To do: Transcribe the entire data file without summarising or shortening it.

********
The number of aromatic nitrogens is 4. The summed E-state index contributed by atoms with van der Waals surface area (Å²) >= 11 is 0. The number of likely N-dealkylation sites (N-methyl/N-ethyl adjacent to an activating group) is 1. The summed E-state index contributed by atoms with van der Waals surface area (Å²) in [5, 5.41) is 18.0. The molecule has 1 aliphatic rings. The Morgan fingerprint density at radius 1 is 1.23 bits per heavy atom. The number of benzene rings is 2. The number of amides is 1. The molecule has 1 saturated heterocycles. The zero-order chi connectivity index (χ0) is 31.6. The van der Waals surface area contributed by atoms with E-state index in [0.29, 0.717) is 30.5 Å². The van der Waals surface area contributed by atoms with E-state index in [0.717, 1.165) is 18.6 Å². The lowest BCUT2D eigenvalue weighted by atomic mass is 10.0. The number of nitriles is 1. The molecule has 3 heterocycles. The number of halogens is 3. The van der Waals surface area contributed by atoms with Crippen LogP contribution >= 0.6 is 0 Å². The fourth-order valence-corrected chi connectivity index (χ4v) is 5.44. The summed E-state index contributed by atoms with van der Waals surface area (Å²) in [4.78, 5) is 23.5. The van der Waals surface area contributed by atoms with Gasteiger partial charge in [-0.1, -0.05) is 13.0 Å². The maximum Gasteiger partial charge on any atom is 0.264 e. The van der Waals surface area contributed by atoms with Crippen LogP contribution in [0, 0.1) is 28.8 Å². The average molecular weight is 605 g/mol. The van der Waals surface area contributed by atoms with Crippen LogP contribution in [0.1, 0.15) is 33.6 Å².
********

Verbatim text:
The number of aromatic nitrogens is 4. The summed E-state index contributed by atoms with van der Waals surface area (Å²) >= 11 is 0. The number of likely N-dealkylation sites (N-methyl/N-ethyl adjacent to an activating group) is 1. The summed E-state index contributed by atoms with van der Waals surface area (Å²) in [5, 5.41) is 18.0. The molecule has 1 aliphatic rings. The Morgan fingerprint density at radius 1 is 1.23 bits per heavy atom. The number of benzene rings is 2. The number of amides is 1. The molecule has 1 saturated heterocycles. The zero-order chi connectivity index (χ0) is 31.6. The van der Waals surface area contributed by atoms with E-state index in [0.29, 0.717) is 30.5 Å². The van der Waals surface area contributed by atoms with E-state index in [0.717, 1.165) is 18.6 Å². The lowest BCUT2D eigenvalue weighted by atomic mass is 10.0. The number of nitriles is 1. The molecule has 3 heterocycles. The number of halogens is 3. The van der Waals surface area contributed by atoms with Crippen LogP contribution >= 0.6 is 0 Å². The fourth-order valence-corrected chi connectivity index (χ4v) is 5.44. The summed E-state index contributed by atoms with van der Waals surface area (Å²) in [4.78, 5) is 23.5. The van der Waals surface area contributed by atoms with Gasteiger partial charge in [-0.1, -0.05) is 13.0 Å². The maximum Gasteiger partial charge on any atom is 0.264 e. The van der Waals surface area contributed by atoms with Crippen LogP contribution in [0, 0.1) is 28.8 Å². The average molecular weight is 605 g/mol. The van der Waals surface area contributed by atoms with Crippen LogP contribution in [0.1, 0.15) is 33.6 Å².